The European Court of Human Rights (ECtHR) will announce its final verdict in the case of a trans man in Turkey who could not get the court permission needed for gender reassignment surgery, on March 10.
The ECtHR will announce its final verdict in relation to the Y.Y. v Turkey case regarding the Article 40 of the Turkish Civil Code on gender reassignment.
What does Article 40 require?
The Article 40 of the Turkish Civil Code stipulates that a court permission must be obtained in order to undergo gender reassignment surgery. According to the article, the permission can only be given if the person is over 18 and unmarried, and has the official medical board reports to prove that the operation is psychologically needed and that the ability to reproduce is permanently lost.
Proof for being “unable to reproduce” brought a legal deadlock
The applicant who wants to be registered as male and get the permission for gender reassignment surgery applied to a Court of First Instance in 2005. The next year, he got two different psychiatric expert reports in February and April, stating that he has to continue his life as a man. However, following a report in May stating that the person still has the ability to reproduce, the court ruled that the applicant does not fulfill the requirements of the Article 40.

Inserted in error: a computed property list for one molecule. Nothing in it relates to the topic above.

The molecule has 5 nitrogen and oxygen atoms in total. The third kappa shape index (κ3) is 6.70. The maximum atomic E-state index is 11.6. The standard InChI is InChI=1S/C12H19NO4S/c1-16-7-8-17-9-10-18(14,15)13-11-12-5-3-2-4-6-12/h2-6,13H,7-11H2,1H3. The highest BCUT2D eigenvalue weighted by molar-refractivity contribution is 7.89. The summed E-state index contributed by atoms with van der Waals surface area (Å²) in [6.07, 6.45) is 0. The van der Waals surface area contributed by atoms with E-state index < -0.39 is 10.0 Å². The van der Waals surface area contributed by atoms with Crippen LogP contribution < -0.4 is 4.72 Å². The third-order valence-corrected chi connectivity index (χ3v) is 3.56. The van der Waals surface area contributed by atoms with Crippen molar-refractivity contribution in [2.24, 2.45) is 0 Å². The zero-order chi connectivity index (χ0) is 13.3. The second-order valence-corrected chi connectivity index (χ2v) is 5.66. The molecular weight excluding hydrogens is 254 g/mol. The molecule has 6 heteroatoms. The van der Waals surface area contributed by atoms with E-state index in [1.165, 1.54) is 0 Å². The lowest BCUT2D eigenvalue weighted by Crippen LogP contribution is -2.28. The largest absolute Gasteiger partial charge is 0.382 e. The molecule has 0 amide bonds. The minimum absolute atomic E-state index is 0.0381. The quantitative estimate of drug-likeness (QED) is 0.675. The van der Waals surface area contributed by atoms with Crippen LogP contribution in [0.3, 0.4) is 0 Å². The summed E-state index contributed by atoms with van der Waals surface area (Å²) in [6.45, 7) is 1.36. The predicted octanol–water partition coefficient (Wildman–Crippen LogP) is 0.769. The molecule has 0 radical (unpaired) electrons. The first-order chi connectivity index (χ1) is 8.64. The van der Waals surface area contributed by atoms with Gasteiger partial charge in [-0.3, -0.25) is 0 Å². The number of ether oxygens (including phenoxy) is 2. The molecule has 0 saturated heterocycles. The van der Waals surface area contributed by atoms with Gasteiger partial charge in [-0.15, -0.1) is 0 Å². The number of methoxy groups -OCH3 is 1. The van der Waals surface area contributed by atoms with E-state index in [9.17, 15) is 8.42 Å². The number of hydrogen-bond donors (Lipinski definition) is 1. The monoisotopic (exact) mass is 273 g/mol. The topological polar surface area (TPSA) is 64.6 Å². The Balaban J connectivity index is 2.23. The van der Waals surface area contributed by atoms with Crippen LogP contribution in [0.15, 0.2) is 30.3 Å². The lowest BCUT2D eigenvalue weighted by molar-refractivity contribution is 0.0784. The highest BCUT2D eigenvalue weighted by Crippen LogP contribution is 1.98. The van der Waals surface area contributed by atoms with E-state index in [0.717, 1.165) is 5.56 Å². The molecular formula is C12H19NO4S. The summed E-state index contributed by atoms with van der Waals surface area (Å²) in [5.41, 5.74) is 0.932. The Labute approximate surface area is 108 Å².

How is possible then to fulfill the article without even getting the permission for the surgery to lose the ability to reproduce?
The Court of Appeals stated in a May 2007 verdict that the decision by the Court of First Instance does not have a mistake. It also rejected the applicant’s request for a correction in the ruling in October 2007.
Y.Y. v Turkey
The applicant took the case to the ECtHR in 2008, complaining about the content and the interpretation of the law. In the proceeding which started 2 years after, he underlined that the relevant requirement of the law can only be fulfilled by a surgery, leaving himself in an inconclusive situation.
Although it was proven by the medical reports that the applicant identifies as a man and his physiology does not fit his gender identity, it was not enough for the court. The applicant claims that his right to privacy, designated in the Article 8 of the European Convention on Human Rights, is violated.
“If accepted, the case might lead to an amendment in the law”
The applicant’s lawyer, Ali Nezhet Bozlu, explained the possible outcomes of the case to kaosGL.org:
The legal impact depends on whether the ECtHR will accept the case or not and their justifications. If it is accepted, The Committee of the Ministers of the Council of Europe will monitor the implementation of the decision and maybe the case will be mentioned in Turkey’s Progress Reports. It might lead to a discussion to amend the law. But such amendments might not happen in a short time.
Translation: LGBTI News Turkey
Source: Kaos GL